USCG to Hold Meeting on Great Lakes Species Invasion

Monday, April 04, 2005
The Coast Guard will hold a public meeting on May 9 in Cleveland seeking public assistance in further preventing aquatic nonindigenous species from entering the Great Lakes from the ballast water discharged from oceangoing vessels.

Specifically, the Coast Guard is exploring ways to manage the ballast water on vessels entering the Great Lakes that have so little water in their ballast tanks, they cannot pump it out and thus declare they are “No Ballast Onboard” vessels, or NOBOBs.

“Protecting the Great Lakes from invasive species is an important issue for the Coast Guard. I expect that working with the public will greatly assist us in developing effective and practicable management strategies for NOBOBs,” said Coast Guard Rear Adm. Thomas Gilmour, assistant commandant of marine safety, security and environmental protection. “Developing these strategies presents a complex challenge and requires close collaboration between the Coast Guard and the public.”

Since 1993, ballast water rules require ships to manage their ballast water. These ships account for an estimated 99 percent of all ballast water brought to the Great Lakes. Because of trade patterns, many vessels calling on the Great Lakes do so fully loaded with cargo, and thus in a NOBOB condition.

NOBOBs carry residual water and sediments in their ballast tanks that may contain harmful species. Once NOBOBs enter the Great Lakes and begin to unload inbound cargo and load outbound cargo, they often must take on Great Lakes water for safety and stability.

If the resulting mix of Great Lakes and residual water is subsequently discharged into the Great Lakes as the ship loads more cargo, the foreign organisms carried in the residual water may be introduced into the Great Lakes.

Currently, NOBOB vessels, which are fully loaded with cargo and have already emptied as much ballast water as is possible, can not conduct mid-ocean ballast water exchange to flush out potential invaders on their in-bound voyage. Thus, alternative approaches are needed to prevent the introduction of unwanted organisms by these vessels.

In addition to the public meeting, the Coast Guard has requested written comments from the public to help it develop NOBOB ballast water management strategies.

The May 9 meeting will be held from 9 a.m. to 4 p.m. at the Anthony J. Celebreeze Federal Building, 1240 East Ninth Street. The Coast Guard is also holding an evening public meeting at the same location from 5 to 7 p.m. for those that cannot attend the day meeting.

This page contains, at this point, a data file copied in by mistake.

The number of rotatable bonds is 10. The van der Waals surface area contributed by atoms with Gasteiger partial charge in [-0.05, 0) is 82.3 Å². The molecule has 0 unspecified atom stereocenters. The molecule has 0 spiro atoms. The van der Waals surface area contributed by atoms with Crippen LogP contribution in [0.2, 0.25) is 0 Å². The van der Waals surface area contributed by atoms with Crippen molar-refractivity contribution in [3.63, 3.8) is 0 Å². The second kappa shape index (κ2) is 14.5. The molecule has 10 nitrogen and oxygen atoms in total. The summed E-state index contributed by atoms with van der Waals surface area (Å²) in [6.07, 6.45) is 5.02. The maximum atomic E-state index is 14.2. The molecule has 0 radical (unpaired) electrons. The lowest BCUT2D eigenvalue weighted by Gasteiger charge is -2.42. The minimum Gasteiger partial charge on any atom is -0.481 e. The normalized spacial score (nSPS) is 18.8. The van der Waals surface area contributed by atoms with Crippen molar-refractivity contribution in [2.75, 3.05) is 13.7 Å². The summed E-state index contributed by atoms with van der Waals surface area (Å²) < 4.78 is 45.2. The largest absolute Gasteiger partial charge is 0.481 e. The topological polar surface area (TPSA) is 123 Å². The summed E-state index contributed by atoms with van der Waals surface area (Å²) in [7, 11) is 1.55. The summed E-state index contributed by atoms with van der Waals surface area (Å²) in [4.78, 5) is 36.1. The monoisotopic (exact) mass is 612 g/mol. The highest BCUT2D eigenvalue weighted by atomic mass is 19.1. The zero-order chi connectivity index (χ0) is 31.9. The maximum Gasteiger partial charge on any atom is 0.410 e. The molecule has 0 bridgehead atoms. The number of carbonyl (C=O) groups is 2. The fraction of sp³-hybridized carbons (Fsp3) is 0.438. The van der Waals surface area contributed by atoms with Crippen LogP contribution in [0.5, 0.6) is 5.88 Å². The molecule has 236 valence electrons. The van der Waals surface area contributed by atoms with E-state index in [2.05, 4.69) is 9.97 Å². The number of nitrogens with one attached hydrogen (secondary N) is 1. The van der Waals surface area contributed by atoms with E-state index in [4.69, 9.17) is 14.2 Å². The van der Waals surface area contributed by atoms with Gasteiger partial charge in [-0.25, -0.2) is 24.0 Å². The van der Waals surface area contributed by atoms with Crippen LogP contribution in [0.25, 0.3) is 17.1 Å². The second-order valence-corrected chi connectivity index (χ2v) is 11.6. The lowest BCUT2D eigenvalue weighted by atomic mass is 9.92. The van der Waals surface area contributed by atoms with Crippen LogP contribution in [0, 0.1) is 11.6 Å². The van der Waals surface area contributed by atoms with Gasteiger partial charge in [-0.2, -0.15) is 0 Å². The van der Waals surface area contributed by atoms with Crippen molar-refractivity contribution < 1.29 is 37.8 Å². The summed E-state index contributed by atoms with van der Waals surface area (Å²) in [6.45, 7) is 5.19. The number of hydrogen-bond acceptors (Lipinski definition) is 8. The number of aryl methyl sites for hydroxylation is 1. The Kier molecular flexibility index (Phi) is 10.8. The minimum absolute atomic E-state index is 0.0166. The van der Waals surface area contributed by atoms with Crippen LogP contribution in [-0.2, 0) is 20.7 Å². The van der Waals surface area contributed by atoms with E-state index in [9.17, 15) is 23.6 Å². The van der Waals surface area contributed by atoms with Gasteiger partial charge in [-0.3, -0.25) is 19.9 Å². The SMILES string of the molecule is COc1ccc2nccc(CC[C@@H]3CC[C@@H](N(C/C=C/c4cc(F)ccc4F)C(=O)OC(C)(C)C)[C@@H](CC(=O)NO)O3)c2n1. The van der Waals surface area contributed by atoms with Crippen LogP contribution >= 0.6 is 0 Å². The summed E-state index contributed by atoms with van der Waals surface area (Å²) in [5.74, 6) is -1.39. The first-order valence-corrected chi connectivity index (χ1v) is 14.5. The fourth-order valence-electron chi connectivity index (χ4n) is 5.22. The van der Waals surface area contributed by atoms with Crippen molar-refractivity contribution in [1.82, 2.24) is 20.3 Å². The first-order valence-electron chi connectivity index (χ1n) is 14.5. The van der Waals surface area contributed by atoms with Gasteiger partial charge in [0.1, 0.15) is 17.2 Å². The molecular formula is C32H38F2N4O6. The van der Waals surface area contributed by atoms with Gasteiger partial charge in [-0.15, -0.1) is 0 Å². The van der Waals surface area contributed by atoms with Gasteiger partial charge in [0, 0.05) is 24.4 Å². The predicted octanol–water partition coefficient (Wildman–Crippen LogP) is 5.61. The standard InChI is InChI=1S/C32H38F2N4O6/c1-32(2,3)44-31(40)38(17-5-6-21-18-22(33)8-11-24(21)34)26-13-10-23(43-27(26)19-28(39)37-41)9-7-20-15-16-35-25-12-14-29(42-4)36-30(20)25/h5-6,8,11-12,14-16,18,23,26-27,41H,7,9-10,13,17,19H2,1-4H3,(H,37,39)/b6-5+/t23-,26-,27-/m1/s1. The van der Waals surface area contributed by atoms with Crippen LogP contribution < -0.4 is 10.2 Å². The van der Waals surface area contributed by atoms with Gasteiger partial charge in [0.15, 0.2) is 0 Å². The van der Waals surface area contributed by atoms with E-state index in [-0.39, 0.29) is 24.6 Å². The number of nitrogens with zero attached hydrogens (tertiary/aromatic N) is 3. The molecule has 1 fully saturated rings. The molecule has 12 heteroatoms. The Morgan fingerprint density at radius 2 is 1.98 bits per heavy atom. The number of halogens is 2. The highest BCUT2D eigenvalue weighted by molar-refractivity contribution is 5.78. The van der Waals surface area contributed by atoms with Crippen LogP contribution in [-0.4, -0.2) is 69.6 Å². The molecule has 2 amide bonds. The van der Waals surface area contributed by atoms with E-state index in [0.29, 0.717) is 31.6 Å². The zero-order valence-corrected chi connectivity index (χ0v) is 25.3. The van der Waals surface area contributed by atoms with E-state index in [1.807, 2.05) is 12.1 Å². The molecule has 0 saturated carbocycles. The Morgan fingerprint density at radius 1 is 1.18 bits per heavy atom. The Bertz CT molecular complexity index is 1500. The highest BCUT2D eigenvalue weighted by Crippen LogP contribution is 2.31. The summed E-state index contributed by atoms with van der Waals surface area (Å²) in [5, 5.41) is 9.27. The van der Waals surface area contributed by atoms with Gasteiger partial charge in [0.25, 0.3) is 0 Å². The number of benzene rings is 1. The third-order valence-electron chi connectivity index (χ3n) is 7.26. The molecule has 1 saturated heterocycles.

Maritime Reporter July 2014 Digital Edition
FREE Maritime Reporter Subscription
Latest Maritime News    rss feeds

Navy

General Dynamics Delivers North Dakota (SSN-784) to U.S. Navy

General Dynamics Electric Boat yestereday delivered the nuclear-powered attack submarine North Dakota (SSN-784) on time and more than $30 million below target cost.

East and South China Sea Disputes Need Creative Diplomacy

China and the United States appear headed for a damaging confrontation over the extent of China's territorial claims in the South and East China Seas. Now that

Darwin, Australia Scene of KAKADU Exercise Planning

Over 1,200 military personnel from the Asia Pacific and Indian Ocean regions have completed collaborative, tactical warfare planning during the first week of the

Environmental

Brazil Presidential Candidate Silva Moots Price on Carbon

Brazilian presidential candidate Marina Silva plans to put a price on greenhouse gas emissions and implement a national carbon market if elected, according to policy proposals released on Friday.

Kalmar to Supply 4 RTGs to Super Terminais, Brazil

Kalmar, part of Cargotec, will deliver four E-One2 Zero Emission rubber-tyred gantry cranes (RTGs) to Super Terminais in Manaus, Brazil. The 8 million USD order

Too Eager to Drill for Arctic Oil - Greenpeace

Greenpeace's ship, the Esperanza, is still on station in the Arctic to expose renewed Norwegian efforts to drill for oil in this pristine environment. Last

 
 
Maritime Careers / Shipboard Positions Maritime Contracts Naval Architecture Pipelines Pod Propulsion Port Authority Ship Electronics Ship Repair Ship Simulators Sonar
rss | archive | history | articles | privacy | terms and conditions | contributors | top maritime news | about us | copyright | maritime magazines
maritime security news | shipbuilding news | maritime industry | shipping news | maritime reporting | workboats news | ship design | maritime business

Time taken: 0.1609 sec (6 req/sec)